Gateway to Medicine

The Gateway to Medicine is aimed to reinforce your existing scientific knowledge to A level and allow a smooth transition to first year Medicine. The course is split into 4 units:

1) Foundations in Bioscience I (Molecules to Cells)

2) Foundations in Bioscience II (Tissues to Organisms)

3) Chemistry 1E (Foundations of Chemistry)

4) Personal and Professional Development (PPD)

 

The details of each will be covered in depth by your relevant unit organisers. ​Throughout the year, students will be taught by teachers who are scientists and clinicians, with a wide variety of specialties including anatomy, biochemistry, epidemiology, genetics, and microbiology. You will learn alongside students on the Gateway to Veterinary and Dentistry programmes. These students share your passion to become a professional clinician, whilst having their own interests in different areas of health sciences. This will benefit you from the academic diversity it creates, especially during group projects. 

A highlight of the Gateway year comes in the form of a series of 12 work placements, offering a chance to shadow clinicians in a variety of specialties and stages of healthcare. As a Gateway medic, you will have the opportunity to visit a wide variety of clinical settings, which may include General Practice, Hospital wards, Surgery and many more. Wherever you end up, you are guaranteed to learn a vast amount around the attributes required of a good clinician. 

Your ‘home’ for the Gateway year is the Centre for Applied Anatomy (CAA) on Southwell Street. You can get great support from the Student Admin team here as well as hosting lecture theatres, dissection rooms, a library, the offices of the course staff and the student common room –  used to relax in your free time. Your lectures will be spread over several buildings in the Clifton Campus, allowing you to experience a range of teaching environments, and build up your navigation skills of the city (very useful in the years to follow!). The practical sessions of the Bioscience units will be taught in the Biomedical laboratories and the practical labs of the Chemistry unit will take place in the state-of-the-art Bristol Chemlabs, part of the Chemistry Department.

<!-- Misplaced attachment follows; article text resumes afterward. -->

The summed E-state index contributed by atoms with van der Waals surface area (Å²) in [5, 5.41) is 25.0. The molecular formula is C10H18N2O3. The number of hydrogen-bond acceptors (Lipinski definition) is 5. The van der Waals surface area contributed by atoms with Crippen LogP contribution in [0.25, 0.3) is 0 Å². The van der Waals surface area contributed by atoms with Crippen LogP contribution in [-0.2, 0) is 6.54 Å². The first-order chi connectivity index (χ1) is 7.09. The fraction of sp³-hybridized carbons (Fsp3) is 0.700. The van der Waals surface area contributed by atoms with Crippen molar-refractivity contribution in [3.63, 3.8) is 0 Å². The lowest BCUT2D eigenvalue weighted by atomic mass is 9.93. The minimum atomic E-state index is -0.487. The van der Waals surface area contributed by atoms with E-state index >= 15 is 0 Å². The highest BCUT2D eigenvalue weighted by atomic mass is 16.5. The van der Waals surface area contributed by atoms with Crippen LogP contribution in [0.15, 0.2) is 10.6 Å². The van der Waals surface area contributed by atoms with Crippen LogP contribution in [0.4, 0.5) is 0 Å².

TOP TIPS:

  1. Use your independent study hours wisely! It is all too easy to spend that spare few hours relaxing in the student lounge or going for coffee… The gaps in your timetable are designed to give you time to take in the knowledge from your lectures properly in your own time. Make sure you give yourself a break too though!

  2. During research assignments, take time to properly gather reliable sources. Use established research sites such as PubMed, Web of Science and Scopus for access to peer-reviewed (scholarly) literature. The University of Bristol Library search tool is very handy, and don’t forget, the librarians are experts if you are in doubt.

  3. Take notes during your placements. It is likely that your work placements will make up the bulk of your PPD portfolio entries, so it is crucial that you remember where and what you experienced in each setting. Prepare some questions before each placement to show your mentor that you are engaged.

  4. Don’t be afraid to ask questions. This applies to your lectures, practical sessions, placements, tutor meetings, and even amongst your cohort. It is often likely someone else has the same question too, so by asking, you can help each other.

  5. Take full advantage of the medical & veterinary libraries at the CAA. The pathological specimens housed within these libraries are unique and only accessible to a lucky few. They can also assist with your anatomical understanding, so make use of them wisely.

  6. Actively engage in your tutorials. Your chemistry tutorials are a valuable tool outside of lectures and a chance for you to learn in a smaller group environment. Chemistry is a challenging unit and the tutorials are a great time to improve on any weak points.

  7. Have your say! Your opinion is very important to the university. The Course Rep system allows a student from the cohort to act as a representative for the group. They collect opinions and feedback from the cohort and pass it on to the relevant staff through meetings.

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Updated 2020 by: Jack McAlinden and Kimran Birring

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